I Want My Uterus Back

…and the ovaries and cervix too.

This is my daughter and I as we attended our first BlogHer conference in 2006. She’s on my hip, and there is nothing quite like the feeling of a baby on your hip.

Nose picking at BlogHer

I want a baby on my hip forever.

That’s really what this boils down to.

I had a moment this week, looking at a baby on tv, and I ached.

I ached so hard and so bad I had to get up and walk around the house for a minute. I stood up from the couch and took a few steps into my hallway where all I could see were the kid’s toys scattered across the playroom. So I averted my eyes, looked up, and found them glaring at our fireplace mantle, riddled with photos from over the years. One with me, holding my son, who couldn’t have been more than two. All chubby cheeked and round.

I could feel his diaper under his clothes as I patted him on his butt. That pat, pat, pat, hallow sound only a diaper under clothes makes.

So I turn the corner, walk up the few stairs into the dining room and glance at the cabinet holding the photo of my husband and daughter. She can’t be more than two and still showing the plumpness of having been breastfed.

She’s got her tiny, tiny fingers gripped around Aaron’s shirt- holding on to her Daddy with that baby vice grip. The one that would also entrap my hair and her brother’s toys. The cat’s tail. Those tiny, STRONG fingers that hold so so tight as only a baby’s can.

The kitchen. I will walk into the kitchen, it must be safe there.

The ‘kid’ cabinet is open. Plastic plates and cups are strewn about as if one of my spawn was just inside said cabinet…rummaging for God-knows what. This leaves the forgotten items in the back exposed for me to see. Old sippy cups. The ones I should have thrown away years ago. The ones we used while transitioning the kids from the breast. That white and pink one with the butterfly. The green and navy blue one with the stars. A thousand warm and fuzzy memories fill my brain just from those two cups. From cups. Simple cups.

I feel like I’ve been punched in the gut.

It all seemed to happen so fast. Was it really Lupus that took my uterus? I had pain, yes. I had horrible inflammation, yes. But did we really do everything we could have to save my reproductive organs? It’s all such a blur. Was this my choice? To rid myself of the pain and trouble? Was it entirely necessary? Sure my uterus took a beating, and sure it had been through hell…but what if I could have carried just one more baby. Just one more pregnancy.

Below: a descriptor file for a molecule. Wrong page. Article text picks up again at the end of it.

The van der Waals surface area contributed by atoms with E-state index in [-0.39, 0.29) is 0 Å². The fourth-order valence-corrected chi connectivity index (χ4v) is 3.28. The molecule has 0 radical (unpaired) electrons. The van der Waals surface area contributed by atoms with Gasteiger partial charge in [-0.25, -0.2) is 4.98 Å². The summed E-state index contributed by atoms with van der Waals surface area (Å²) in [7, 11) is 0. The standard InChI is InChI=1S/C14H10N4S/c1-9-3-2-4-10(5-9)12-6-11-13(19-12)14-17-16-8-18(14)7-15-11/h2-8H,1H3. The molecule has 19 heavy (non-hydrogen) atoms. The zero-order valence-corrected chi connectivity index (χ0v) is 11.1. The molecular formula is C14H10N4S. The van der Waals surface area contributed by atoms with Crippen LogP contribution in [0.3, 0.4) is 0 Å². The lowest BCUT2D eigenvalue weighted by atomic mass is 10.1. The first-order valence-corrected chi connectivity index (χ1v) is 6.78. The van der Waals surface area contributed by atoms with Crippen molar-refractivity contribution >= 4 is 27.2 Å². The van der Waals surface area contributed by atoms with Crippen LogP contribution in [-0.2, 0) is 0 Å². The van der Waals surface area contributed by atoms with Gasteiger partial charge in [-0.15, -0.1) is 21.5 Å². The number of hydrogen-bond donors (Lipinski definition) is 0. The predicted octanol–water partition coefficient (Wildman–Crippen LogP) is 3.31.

Just one more.

I had a chance to do just that. It didn’t happen. It would have been beyond hard for many reasons, but my body did have a chance. And it’s the chances that leave me wondering endlessly.

The decision was made long before my uterus left though. There were to be no more babies in this house. My husband and I knew this. But the hope…the off chance.. the idea… reversals do happen, they have been done.

Now. Now this can’t be undone. You can’t put organs back in, you can’t give me back my periods or all those eggs. You can’t reverse a hysterectomy like you could have a vasectomy.

Nevermind I  was terrible at being pregnant. I forget all of that each time I see my kids. Was Lupus the reason I barely carried my children to term? I spent months on bedrest? I had so so so many problems and was high risk? Could that beaten and battered uterus have done it just one more time? Was there any chance of convincing my husband to undergo another procedure?

I may know the answers to all of these, but it doesn’t stop me from wondering. Not when I feel that tug in my gut when I see baby, hear someone is pregnant, or look at the children we did create. It doesn’t matter that the answer to all of the above is no. It just doesn’t matter. I still wonder and it still hurts and I will wonder forever.

I will wonder each time the kids ask me for a new brother or sister and I delicately remind them their Mom has no uterus.

I will wonder as my mother-in-law and I drive past a garage sale and she notes the baby crib on the sidewalk, and I almost open my mouth to apologize for not giving her more grandchildren…and stop, and turn my head, and pretend not to hear.

I will wonder forever if that total hysterectomy was necessary and if I could have gotten pregnant just one more time and if I could have had just one more baby to hold and to coo over and to raise.

Maybe if my life were different I wouldn’t sit here and wonder so damn much. Maybe if I didn’t have that husband who’s like UBERSUPERDAD, able to leap tall Lego structures in a single bound…and maybe if I didn’t have the most amazing, kind-hearted kids, who truly want nothing more than to cuddle with me. They just make it so damn easy. They make it only natural to wonder, because who wouldn’t want more more more more of this life? You’d be crazy not to.

But the truth is, I do not want to wonder for the rest of my life. It’s a torture of sorts to wonder forever.

So I’m choosing to stop wondering and moving on to just demanding the impossible:

I want my uterus back.


  1. #fucklupusinthearsewithnolube


    I want you to have your uterus back, too.

  2. Awww.

    Love you.


  3. Logic has nothing to do with it, and I wish you had your uterus. It’s mourning the possibilities that sucks so bad.

  4. You breeders. I’ll never understand.

  5. But if there were uterus transplants, and if my uterus wasn’t a dried up shriveled prune, I would totally let you have mine.